1. Exchange Unified Messaging
2. Site Resilience
3. Information Rights Management
4. Mailbox and Administrative Auditing
5. In-Place Archiving
6. Data Loss Prevention
7. Message Records Management
8. In-place eDiscovery
9. In-place Hold
10. Coexistence with Exchange Online (Hybrid)
11. Coexistence with Legacy Systems
12. Cross-Forest Coexistence
13. Exchange Federation

Exchange 2013 Sample Architecture Part 1: Implementation Scenario

Scenario Overview:

Chimp Corp has recently completed the acquisition of a competitor, Bananas Inc. As part of the core infrastructure architecture team, you have been brought in to design and implement Exchange 2013 as part of a large Enterprise systems refresh. The Project Charter has been signed off by senior stakeholders with the objective of upgrading the existing messaging environment from Exchange 2003 SP2 to Exchange 2013. Senior Management has expressed a desire to migrate the messaging environment to the cloud in order to take advantage of cost benefits, however the compliance department has mandated that specific components of the messaging environment must stay on-premises in order to meet regulatory requirements.

Management has decided to deploy a Hybrid Exchange 2013 environment in a new Active Directory Forest that is Federated to an Exchange Online organization. The on-premise environment will host approximately 60% of the Organization’s mailboxes and the remaining 40% of the Organization’s mailboxes are considered to be non-sensitive and the compliance department has approved their migration onto the cloud. This scenario represents the path of least resistance, as Microsoft Exchange 2013 does not support direct upgrade path from Exchange 2003 to Exchange 2013 and due to the considerable size of the corporate messaging environment (15,000 Mailboxes), a swing migration to Exchange 2007/2010 and then to Exchange 2013 was considered to be impractical.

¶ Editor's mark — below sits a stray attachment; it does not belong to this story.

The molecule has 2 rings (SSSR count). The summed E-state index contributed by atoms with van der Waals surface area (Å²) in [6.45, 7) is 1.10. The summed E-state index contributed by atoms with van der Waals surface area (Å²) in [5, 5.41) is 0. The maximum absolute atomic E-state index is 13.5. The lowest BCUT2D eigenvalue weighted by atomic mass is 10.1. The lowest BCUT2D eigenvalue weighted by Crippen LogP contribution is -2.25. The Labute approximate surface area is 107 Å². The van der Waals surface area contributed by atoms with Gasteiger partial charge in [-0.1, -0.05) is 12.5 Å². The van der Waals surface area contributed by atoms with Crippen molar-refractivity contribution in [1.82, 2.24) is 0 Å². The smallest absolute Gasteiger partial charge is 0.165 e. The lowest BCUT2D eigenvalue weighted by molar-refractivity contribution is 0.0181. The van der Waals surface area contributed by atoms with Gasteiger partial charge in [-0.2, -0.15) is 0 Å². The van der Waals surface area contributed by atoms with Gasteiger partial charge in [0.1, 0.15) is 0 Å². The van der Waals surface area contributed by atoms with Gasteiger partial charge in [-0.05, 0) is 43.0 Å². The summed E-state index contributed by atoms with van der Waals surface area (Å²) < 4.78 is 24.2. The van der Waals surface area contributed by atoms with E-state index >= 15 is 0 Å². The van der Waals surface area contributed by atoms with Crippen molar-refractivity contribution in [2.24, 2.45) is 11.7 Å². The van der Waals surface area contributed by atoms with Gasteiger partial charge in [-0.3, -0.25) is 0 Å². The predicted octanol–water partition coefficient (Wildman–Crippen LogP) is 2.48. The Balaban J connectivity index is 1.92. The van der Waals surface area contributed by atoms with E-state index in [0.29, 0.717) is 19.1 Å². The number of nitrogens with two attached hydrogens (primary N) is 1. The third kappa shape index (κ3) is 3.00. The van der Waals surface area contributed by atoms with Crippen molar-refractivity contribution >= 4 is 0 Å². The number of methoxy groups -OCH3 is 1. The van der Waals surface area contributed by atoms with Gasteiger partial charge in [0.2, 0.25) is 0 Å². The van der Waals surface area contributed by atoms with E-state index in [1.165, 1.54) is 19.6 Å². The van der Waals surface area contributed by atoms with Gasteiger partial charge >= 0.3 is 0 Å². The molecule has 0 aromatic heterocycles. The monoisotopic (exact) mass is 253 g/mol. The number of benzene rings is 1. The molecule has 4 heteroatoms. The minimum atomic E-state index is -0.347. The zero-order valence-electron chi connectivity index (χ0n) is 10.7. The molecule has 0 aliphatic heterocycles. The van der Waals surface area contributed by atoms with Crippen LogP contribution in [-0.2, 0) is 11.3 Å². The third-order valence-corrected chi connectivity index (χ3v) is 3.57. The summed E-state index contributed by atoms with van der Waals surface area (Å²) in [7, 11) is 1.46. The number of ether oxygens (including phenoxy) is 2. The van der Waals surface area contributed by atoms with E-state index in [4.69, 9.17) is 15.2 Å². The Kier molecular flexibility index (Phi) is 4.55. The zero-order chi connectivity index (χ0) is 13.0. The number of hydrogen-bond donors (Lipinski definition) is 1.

Existing Environment:

Exchange 2003 Environment

The messaging environment features Exchange 2003 SP2 with Active Directory 2008, featuring four Clustered Exchange Mailbox Servers implemented across two datacenters with dedicated Network Load Balanced Exchange Front End Servers in each location. Third-party SMTP Message Hygiene appliances were configured in each site to provide Spam Filtering and Anti Virus Scanning and in addition, a number of applications were configured to relay SMTP messages via one of the SMTP appliances. A third-party Archiving tool was deployed across both sites and client access was provisioned primarily via Outlook RPC, OWA; Blackberry Enterprise Servers and Microsoft ActiveSync.

Requirements:

The following solution requirements were distilled from theRequest for Proposal (RFP) document. The solution must:

  • Conform to Microsoft Best Practices
  • Accommodate 99.99% high availability standards
  • Adhere to Disaster Recovery, High Availability and Business Continuity standards
  • Provide a fully redundant and load balanced design
  • Accommodate 9,000 Mailboxes across 2 datacenters
  • Accommodate 6,000 Mailboxes on an Exchange Online organization
  • Average Mailbox Size 1 GB
  • Anticipated Storage Growth per year of 20%
  • Store Archived Emails for 7 years
  • Adhere to Retention,  Legal Hold and eDiscovery requirements